It’s also no guarantee of success.  But even going spectacularly down the tubes feels kind of noble when it’s part of your life’s enduring quest.

Still, I keep wanting to overlay some kind of formality on this.  If the Microship is indeed to be a metaphor for gonzo engineering, as I claim, aren’t there a few rules we can apply that are a bit more useful than saying “just dream it,” like some incongruously successful relic of the 60s who became a crystal-sucker in the New Age fringes of Silicon Valley before stumbling into a founder’s pool during the can’t-fail dotcom boom?  Like, it’s all about the fundamental vibrations of your creative energy, man…
 
Well, um, yes.  But if this level of design is indeed a lifestyle, then the closest we can get to “formal tools” is a body of behaviors, attitudes, and hacks.  Let’s put on an engineering hat and attempt to consider the problem in that light.

Formal Tools, Briefly Considered

Sometimes I wish I could claim that Microship development had been a tightly managed progression in which, beginning with a vaporous initial concept, we generated increasingly refined formal specification documents, mapped everything onto a PERT chart to establish dependencies, used that to drive human resources and purchasing departments, then underwent a tightly scheduled fabrication and coding phase focused on milestones and design reviews.  That’s how big companies claim to do it… and, hey, we even have some nifty project-management software that knows how to convert TO-DO lists into pretty pictures.

During the BEHEMOTH era, I spent a very interesting afternoon at Trimble Navigation, makers of the bike’s GPS.  These weren’t colorful, user-friendly handhelds wrapped around off-the-shelf chipsets back then; they were extremely complex DSP engines coupled with RF hybrid black magic that pushed just about every envelope in the book.  I remember being captivated by a massive floor-to-ceiling PERT chart, spanning an entire hallway, the completed boxes bright yellow, the web of interconnections revealing Deep Understanding of the design process and accurate predictions of every step remaining.  “I should do this for the bike,” I mused to my host.  “It looks like a great tool.”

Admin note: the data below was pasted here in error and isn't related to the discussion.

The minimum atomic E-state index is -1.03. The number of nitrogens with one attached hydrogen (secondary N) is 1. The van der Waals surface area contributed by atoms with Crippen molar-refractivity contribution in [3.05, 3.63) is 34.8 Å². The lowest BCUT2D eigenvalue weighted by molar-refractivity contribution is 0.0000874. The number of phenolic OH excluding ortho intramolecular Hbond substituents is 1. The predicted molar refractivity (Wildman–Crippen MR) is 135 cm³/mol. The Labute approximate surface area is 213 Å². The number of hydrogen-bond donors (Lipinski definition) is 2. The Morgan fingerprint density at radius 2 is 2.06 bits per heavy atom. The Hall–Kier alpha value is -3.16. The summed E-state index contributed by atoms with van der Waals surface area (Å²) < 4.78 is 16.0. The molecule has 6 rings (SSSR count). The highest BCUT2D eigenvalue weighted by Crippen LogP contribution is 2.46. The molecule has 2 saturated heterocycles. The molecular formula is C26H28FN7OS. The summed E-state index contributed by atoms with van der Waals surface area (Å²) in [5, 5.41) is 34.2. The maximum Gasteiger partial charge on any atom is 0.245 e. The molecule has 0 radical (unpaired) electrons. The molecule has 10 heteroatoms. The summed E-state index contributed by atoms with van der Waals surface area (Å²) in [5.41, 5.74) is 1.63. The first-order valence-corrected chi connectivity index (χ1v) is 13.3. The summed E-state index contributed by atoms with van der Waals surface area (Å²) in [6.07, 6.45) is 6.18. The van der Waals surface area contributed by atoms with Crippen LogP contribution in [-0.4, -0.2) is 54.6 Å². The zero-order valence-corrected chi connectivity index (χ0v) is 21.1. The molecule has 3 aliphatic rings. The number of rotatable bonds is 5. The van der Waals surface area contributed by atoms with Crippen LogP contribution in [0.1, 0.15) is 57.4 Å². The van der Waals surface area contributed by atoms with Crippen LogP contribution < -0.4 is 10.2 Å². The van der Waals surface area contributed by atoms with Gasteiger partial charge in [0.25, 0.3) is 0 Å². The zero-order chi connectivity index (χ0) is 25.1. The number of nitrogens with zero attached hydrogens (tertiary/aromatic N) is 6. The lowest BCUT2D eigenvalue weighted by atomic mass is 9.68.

“Nah,” he replied.  “Project management tools assign resources to tasks.  You work alone.  Just do something.”

He was right.  Even with first-class volunteers and occasional contract help, Nomadic Research Labs is a tiny operation, a de facto non-profit, beset by overload and bad work habits, constantly challenged by such fundamental issues as demotivation, distraction, and lack of funds.  A PERT chart in this environment would be masturbatory, and would presuppose a stable design.

Engineering in a Nutshell

What actually happened was much more organic, and I’ve noted with amusement that, despite protestations to the contrary among the engineering population, it’s typical of the way things usually work in industry. Here’s how to manage a huge, complex project:
  1. Accept going in that your first tentative decomposition of the fundamental concept will yield an over-simplified TO-DO list, distorted by misunderstanding of key issues.
     
  2. Avoiding all the items labeled TBDWL (To Be Dealt With Later) or ATAMO (And Then A Miracle Occurs), dive headlong into the well-defined parts, finishing some of the electronic design so early in the game that it is guaranteed to be obsolete before the physical substrate is built.
     
  3. Blunder ahead on the non-obvious parts, getting pleasantly distracted by learning curves and occasional moments of certainty, only to discover basic flaws in your reasoning.
     
  4. Now that you are forced to re-think the initial concept, map it onto newly recognized reality to yield a fresh TO-DO list (with new lab notebooks and computational tools to keep things lively) and another cycle of enthusiastic activity.
     
  5. Repeat steps 3-4 countless times at varying levels of abstraction ranging from the entire system down to individual components.
     
  6. Meanwhile, since technology evolves with frightening rapidity, acknowledge the fact that any computer-based system is such a moving target that if it’s not completed quickly, it will be irrelevant by the time it ships.
     
  7. Respond by simplifying the design, further refining your objectives and abandoning dead-end ideas while doggedly pursuing others that have come to represent too large an economic or emotional investment to allow a graceful retreat.
     
  8. Compromise here and there, bang out a few things that weren’t on the list, then add them and cross them off to make yourself feel good.
     
  9. Get totally sidetracked a few times, and periodically dive into major development marathons to meet public deadlines like trade shows, pulling all-nighters in PFD mode (Procrastination Followed by Despair).
     
  10. Announce new completion dates whenever a previously predicted one has passed, and keep driving your PR engine to maintain interest during a process that is a textbook illustration of Hofstadter’s Law (“Everything takes longer than you expect, even when you take into account Hofstadter’s law.”)
Part of this development heuristic is just sloppy management, but it also reflects the way we think. This is why engineering is, at its heart, an art form (and why the average completion time of a homebuilt boat is 135 years).